Take the 2-minute tour ×
MathOverflow is a question and answer site for professional mathematicians. It's 100% free, no registration required.

I suppose this is a question with a well known answer. Suppose $A$ and $B$ are two algebras over some field and there is a map $$ f: \operatorname{K_0}(A) \to \operatorname{K_0}(B) $$ is it necessarily induced by a tensor product with some bimodule? If not in general, is it true for some reasonable $A$, $B$ and $f$?

share|improve this question
add comment

2 Answers

up vote 10 down vote accepted

I'd say no to both questions.

1) If $k$ is a field then $K_0(k)= \mathbb Z$ generated by $[k]$ and the class of any $k$-module is positive, so $-n\colon K_0(k)\rightarrow K_0(k)$ cannot be induced by a bimodule, $n>0$.

2) If $k$ is a field of positive characteristic and $k'$ is a field of characteristic $0$ then the only map $K_0(k)\rightarrow K_0(k')$ induced by a bimodule is the trivial map, since the only $k$-$k'$-bimodule is the trivial one. The same the other way round.

EDIT: Answering Sasha's comment below. If $A=\mathbb{C}[\epsilon]/(\epsilon^2)$, any left and right projective $k$-$A$-bimodule is even-dimensional over $\mathbb C$, hence all induced homomorphisms $K_0(A)=\mathbb Z\rightarrow K_0(\mathbb C) =\mathbb Z$ are multiples of $2$, in particular the identity fails to be induced.

share|improve this answer
1  
The second answer might need a little adjustment in order for $k$ and $k'$ to be algebras over the same field. –  S. Carnahan Mar 1 '13 at 7:56
    
Even if you ask for the homomorphism to respect some sort of positivity (which your first example would violate), there are lots of counterexamples. For instance, if $K$ and $L$ are two fields extending the base field $k$ such that there is no embedding of $K$ into $L$, then $K_0(K)=K_0(L)=\mathbb{Z}$ but the identity map cannot be realized by a bimodule. –  Eric Wofsey Mar 1 '13 at 8:16
    
Thanks, answer and comments clarifies the situation. But what if we restrict the question to the algebras over complex numbers and morphisms preserving positivity is the statement still incorrect? –  Sasha Pavlov Mar 1 '13 at 12:12
add comment

In the world of $C^*$-algebras, there are cases, where a homomorphism $f \colon K_0(A) \to K_0(B)$ is induced not only by a bimodule, but by an honest $*$-homomorphism. For example, if $A$ is a separable, unital, nuclear simple $C^*$-algebra and $B$ is separable and nuclear and if the universal coefficient theorem holds for the pair $A,B$, then $f$ is the image of some element in $KK(A,B)$ with respect to the map $KK_*(A,B) \to Hom(K_*(A),K_*(B))$ (as defined for example in the book by Blackadar) and any such element comes from a full homomorphism $\varphi \colon A \otimes \mathcal{O}_{\infty} \otimes \mathbb{K} \to B \otimes \mathcal{O}_{\infty} \otimes \mathbb{K}$ by Phillips' classification theorem (Theorem 4.1.3 in that paper. Here $\mathbb{K}$ denotes the compact operators on a separable infinite dimensional Hilbert space and $\mathcal{O}_{\infty}$ is the infinite Cuntz algebra.).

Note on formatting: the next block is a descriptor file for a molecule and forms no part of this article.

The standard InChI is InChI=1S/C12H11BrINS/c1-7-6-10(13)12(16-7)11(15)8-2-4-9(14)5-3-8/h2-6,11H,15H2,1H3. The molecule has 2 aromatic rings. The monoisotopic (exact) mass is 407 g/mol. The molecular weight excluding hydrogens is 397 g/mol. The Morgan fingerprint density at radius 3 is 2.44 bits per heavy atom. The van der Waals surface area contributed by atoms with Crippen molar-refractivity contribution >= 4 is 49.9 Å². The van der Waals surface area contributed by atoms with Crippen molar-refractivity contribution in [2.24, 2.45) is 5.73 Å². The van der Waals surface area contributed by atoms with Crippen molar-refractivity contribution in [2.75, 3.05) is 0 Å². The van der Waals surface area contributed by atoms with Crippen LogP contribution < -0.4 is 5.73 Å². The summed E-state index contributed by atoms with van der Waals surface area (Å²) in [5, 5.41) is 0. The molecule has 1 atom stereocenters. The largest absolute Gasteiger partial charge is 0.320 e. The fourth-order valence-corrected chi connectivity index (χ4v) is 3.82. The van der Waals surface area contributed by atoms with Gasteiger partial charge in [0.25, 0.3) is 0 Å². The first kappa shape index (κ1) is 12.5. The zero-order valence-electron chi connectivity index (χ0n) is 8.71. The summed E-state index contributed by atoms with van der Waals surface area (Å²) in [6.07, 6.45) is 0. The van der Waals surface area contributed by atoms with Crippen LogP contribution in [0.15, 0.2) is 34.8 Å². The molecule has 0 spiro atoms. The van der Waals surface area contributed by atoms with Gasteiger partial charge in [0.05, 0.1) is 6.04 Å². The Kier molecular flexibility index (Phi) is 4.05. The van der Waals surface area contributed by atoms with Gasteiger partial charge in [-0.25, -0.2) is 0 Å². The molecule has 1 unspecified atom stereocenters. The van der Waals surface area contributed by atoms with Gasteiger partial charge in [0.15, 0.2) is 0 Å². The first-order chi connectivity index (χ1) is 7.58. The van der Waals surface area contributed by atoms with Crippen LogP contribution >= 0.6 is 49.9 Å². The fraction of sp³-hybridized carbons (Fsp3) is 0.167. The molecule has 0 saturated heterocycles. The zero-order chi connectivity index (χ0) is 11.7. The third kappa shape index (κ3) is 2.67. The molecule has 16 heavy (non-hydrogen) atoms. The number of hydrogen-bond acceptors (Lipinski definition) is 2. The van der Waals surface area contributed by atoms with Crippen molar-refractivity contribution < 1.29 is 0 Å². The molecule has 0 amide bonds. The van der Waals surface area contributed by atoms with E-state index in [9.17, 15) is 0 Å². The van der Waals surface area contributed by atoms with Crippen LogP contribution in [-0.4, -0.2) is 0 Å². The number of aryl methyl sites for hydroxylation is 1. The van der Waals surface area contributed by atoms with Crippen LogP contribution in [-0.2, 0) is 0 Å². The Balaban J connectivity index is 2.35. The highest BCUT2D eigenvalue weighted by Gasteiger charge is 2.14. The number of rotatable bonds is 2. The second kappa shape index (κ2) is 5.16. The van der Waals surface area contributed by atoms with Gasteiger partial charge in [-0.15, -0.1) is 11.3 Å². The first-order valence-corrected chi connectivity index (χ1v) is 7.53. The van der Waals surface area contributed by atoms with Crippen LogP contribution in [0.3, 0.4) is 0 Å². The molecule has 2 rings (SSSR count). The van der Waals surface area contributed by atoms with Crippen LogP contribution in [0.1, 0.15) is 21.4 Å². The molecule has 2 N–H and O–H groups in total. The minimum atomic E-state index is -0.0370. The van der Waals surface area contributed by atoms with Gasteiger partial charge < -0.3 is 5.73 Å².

In particular, if $B \cong B \otimes \mathcal{O}_{\infty}$, $A \cong A \otimes \mathcal{O}_{\infty}$ and if you can lift $f$ to an invertible element in $KK(A,B)$, then $f$ comes from a stable isomorphism $\varphi \colon A \otimes \mathbb{K} \to B \otimes \mathbb{K}$, which in turn corresponds to a Morita equivalence between $A$ and $B$ by a theorem of Brown, Green and Rieffel. The conditions $A \cong A \otimes \mathcal{O}_{\infty}$ and $B \cong B \otimes \mathcal{O}_{\infty}$ are for example satisfied if $A$ and $B$ are simple and purely infinite $C^*$-algebras.

share|improve this answer
    
Considering the tags to your question, this is probably a little off-topic, but nevertheless. –  Ulrich Pennig Mar 1 '13 at 10:02
    
One might add that this works because every element in $K_0(A)$ is positive if $A$ is purely infinite simple, so that the obstruction used in Fernando's first counterexample disappears. –  Rasmus Bentmann Mar 1 '13 at 10:54
add comment

Your Answer

 
discard

By posting your answer, you agree to the privacy policy and terms of service.

Not the answer you're looking for? Browse other questions tagged or ask your own question.